India believes that resuming cricketing ties, people to people contact, strengthening trade relations, promoting good relations in art and culture, good will gestures etc can only be done once cross border terrorism against India is stopped. Further India recognises Kashmir as it’s (so called) integral part and ascertains that boarders cannot be redrawn. India also does not consider any scope of third party intervention with regard to Kashmir and other major outstanding issues between the two countries. Though in the past willingness has been shown from Indian side to discuss all outstanding issues with Pakistan including Kashmir, however quite recently it was held by India that talks between two countries will be confined to terrorism only.
Pakistan on the other hand believes that any talks with India cannot happen with pre conditions. Pakistan further claims that any dialogue without the core issue of Kashmir would be eventually meaningless. Further it believes that acceptance of the disputed nature of Kashmir along with a continuous and meaningful dialogue between the two countries can help in solving the core conflicts between the two countries. Pakistan believes that the resolution of Kashmir dispute should and can be found in the United Nations Resolutions on Kashmir. Pakistan also advocates of third party intervention with regard to Kashmir. Pakistan further believes that the status of “Most Favoured Nation” can only be given to India after the resolution of Kashmir issue. Pakistan however shows its willingness to resume cricketing ties, people to people contact etc. Pakistan also opposes India’s bid to get a permanent seat in UN Security Council before the resolution of Kashmir issue and continues with its commitment to support Kashmir’s freedom struggle.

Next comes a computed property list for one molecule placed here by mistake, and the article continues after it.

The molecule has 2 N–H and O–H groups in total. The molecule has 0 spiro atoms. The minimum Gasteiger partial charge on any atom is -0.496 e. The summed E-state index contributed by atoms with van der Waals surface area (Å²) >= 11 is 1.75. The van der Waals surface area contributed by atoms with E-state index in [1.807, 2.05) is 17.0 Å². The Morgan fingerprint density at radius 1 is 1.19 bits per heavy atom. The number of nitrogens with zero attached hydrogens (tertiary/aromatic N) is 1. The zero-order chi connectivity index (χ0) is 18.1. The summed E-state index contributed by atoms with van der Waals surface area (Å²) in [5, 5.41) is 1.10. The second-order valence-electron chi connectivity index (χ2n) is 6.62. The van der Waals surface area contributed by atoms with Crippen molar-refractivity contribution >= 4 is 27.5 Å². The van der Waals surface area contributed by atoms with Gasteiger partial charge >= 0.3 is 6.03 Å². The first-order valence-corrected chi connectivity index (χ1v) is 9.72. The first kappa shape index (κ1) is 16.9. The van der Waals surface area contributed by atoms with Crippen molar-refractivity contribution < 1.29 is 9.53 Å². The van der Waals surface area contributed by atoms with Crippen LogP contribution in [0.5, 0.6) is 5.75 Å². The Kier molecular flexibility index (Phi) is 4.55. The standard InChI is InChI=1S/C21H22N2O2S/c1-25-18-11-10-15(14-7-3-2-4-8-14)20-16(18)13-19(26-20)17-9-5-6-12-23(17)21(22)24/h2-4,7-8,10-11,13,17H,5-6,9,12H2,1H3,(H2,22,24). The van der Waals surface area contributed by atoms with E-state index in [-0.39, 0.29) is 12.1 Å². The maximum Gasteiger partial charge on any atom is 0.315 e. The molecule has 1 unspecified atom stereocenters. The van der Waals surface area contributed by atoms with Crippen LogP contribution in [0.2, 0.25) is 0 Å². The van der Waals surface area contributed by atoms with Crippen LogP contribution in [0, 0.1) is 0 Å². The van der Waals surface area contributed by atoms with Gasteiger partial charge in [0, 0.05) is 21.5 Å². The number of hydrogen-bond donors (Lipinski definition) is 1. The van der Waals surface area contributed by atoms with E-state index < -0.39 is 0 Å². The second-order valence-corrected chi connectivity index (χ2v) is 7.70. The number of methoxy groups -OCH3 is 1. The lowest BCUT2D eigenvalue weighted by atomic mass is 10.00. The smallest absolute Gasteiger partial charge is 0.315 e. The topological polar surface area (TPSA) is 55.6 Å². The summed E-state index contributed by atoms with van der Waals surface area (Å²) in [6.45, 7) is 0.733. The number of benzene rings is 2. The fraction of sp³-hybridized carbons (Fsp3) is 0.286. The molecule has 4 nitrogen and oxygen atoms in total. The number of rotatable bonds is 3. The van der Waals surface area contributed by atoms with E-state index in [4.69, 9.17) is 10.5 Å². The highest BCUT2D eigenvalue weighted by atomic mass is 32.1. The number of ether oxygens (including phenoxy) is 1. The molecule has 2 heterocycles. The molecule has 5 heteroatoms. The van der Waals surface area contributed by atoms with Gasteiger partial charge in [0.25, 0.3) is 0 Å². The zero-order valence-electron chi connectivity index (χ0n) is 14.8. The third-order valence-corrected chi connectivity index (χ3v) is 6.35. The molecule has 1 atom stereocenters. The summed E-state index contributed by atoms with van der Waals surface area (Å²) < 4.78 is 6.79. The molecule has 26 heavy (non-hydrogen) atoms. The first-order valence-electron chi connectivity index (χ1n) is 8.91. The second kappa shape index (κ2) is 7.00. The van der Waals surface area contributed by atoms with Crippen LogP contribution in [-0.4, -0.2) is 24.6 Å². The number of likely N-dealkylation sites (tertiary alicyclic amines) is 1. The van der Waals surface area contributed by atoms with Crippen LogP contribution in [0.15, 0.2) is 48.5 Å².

It needs to be understood by both the countries that they can not wish to resolve conflicts by just defending their narratives and by taking extreme positions. So the two countries have to commit for peaceful coexistence and peaceful solutions of issues and at the same time search for ways to achieve the same. However one question which arises here is that “Does ‘means’ lead to the ‘end goal’ or is it the other way around with regard to Indo-Pak relations?
Limiting the talks to “terrorism” only and a continuous denial of the disputed nature of Kashmir can only be considered as unrealistic. On the other hand focusing on Kashmir only and ignoring other important issues is equally not fair. Resolution of all outstanding issues between India and Pakistan particularly Kashmir issue will promote friendliness, peace, stability and prosperity between both the countries and more importantly will be a breather for the people of Kashmir too who are under the hammer of conflict from a long time. On the other hand closing the doors for peaceful coexistence and conflict resolution will simply benefit nobody.
Both the countries need to take small baby steps for the desired end goal of conflict resolution and peaceful coexistence. Such a process should not be allowed to get hijacked by non-state actors and terrorist incidents. The efforts at building confidence and trust and seeking resolution of disputes can only bear fruit if the process is sustained and remains uninterrupted. However both the countries also need to understand that though confidence building measures are very important and prerequisite for peace and conflict resolution but sooner or later they have to address the core conflicts like Kashmir. So the fact remains that in order to reach the destiny of ‘peace’, ‘peaceful solution of conflicts’ and ‘peaceful coexistence’ both the countries need to take small, positive and consistent steps. “Means” which will lead both the countries to much needed and desired “end”, it is not the other way around.
Imran Khan is a Teacher in Education Department.Previously worked as Psychologist for Action Aid International, Medecins Sans Frontieres and J&K Police Drug De-addiction services.